How to make it last
If you’re thinking about launching your own business, I have some ideas. In 2016, I answered some questions about what clients look for, the skills you need and how to build up a client base in How to take the leap to the independent life. It’s a different world out there these days, but the pandemic has put communications people in the spotlight and many need help.
If you’re new to or early in the indie life, here are my four top tips:
1. Be visible: Market yourself in some fashion. Have a website. Be active on social media; take part in Twitter chats and comment on posts on LinkedIn, for example. Volunteer. Be seen at virtual networking events until in-person events come back (can’t wait).
2. “Old school” still has value: Pick up the telephone. Write thank you notes, both email and snail mail. Meet new colleagues and prospects on Zoom until it’s safe to meet in person.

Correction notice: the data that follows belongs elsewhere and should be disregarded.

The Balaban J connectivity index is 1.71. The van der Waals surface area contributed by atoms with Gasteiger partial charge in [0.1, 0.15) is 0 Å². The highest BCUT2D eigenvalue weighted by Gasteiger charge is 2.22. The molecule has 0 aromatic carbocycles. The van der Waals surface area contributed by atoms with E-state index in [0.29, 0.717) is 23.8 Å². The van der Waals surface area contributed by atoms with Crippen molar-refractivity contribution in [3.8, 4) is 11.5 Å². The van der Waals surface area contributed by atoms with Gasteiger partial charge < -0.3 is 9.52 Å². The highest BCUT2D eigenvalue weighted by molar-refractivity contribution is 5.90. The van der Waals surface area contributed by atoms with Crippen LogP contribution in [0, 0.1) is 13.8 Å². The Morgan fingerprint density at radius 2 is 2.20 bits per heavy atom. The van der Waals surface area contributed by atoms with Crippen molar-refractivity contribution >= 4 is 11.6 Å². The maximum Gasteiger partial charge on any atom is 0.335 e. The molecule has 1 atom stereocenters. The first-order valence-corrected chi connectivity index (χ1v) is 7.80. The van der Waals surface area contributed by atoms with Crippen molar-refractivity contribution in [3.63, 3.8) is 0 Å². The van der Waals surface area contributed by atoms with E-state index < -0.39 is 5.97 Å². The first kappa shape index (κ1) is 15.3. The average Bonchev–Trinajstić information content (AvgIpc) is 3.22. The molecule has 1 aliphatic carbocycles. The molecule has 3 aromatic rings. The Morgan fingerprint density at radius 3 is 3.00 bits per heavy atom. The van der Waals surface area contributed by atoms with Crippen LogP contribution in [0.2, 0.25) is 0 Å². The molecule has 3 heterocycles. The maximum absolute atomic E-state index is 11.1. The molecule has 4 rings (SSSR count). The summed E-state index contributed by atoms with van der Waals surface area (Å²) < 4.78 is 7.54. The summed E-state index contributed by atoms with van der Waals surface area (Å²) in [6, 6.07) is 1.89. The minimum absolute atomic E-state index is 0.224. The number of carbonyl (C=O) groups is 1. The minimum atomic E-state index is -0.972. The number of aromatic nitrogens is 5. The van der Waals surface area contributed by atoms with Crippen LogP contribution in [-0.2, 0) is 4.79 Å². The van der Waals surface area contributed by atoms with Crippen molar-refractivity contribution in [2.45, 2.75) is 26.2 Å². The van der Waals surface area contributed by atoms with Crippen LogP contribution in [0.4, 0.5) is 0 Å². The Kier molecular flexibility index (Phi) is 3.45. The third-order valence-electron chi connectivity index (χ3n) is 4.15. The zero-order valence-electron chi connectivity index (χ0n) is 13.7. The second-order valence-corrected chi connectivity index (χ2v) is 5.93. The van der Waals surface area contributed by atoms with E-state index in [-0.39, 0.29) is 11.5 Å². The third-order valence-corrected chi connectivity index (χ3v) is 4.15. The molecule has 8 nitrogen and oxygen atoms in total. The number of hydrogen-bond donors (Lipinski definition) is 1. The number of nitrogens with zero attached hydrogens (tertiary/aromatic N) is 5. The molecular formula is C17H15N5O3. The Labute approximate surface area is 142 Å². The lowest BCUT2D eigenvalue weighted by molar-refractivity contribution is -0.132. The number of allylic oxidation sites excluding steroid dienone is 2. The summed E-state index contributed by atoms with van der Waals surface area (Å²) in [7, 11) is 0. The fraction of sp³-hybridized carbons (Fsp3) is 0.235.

3. Spread the word: Let friends and family know what you do in a way they’ll remember. Find work through connections, networking, word of mouth, prospecting. Volunteering can show what you do and how reliable you are while you do a good deed.
4. Build a virtual team: Get backup, like an accountant, lawyer, tech support. Partner with other independents (writers and graphic designers have a particular affinity); you may be able to share or swap work, or work together on projects too large for one.
You’ll find more specific details in a post written on my 23rd anniversary (Thinking about hanging out your shingle? Start here); be sure to check the comments for more great tips from my colleagues.
Do you have any other questions I might be able to answer? Post them in the comments or get in touch with me. And feel free to raise a glass at some point to say congratulations, and to celebrate your achievements. Cheers!
“30” sign by Johannes W on Unsplash.
LinkedIn never seems to tell others about my milestone, as I lament in I’m not waiting for LinkedIn to say congrats
Well done. That’s a fine achievement. And good to see you have no regrets.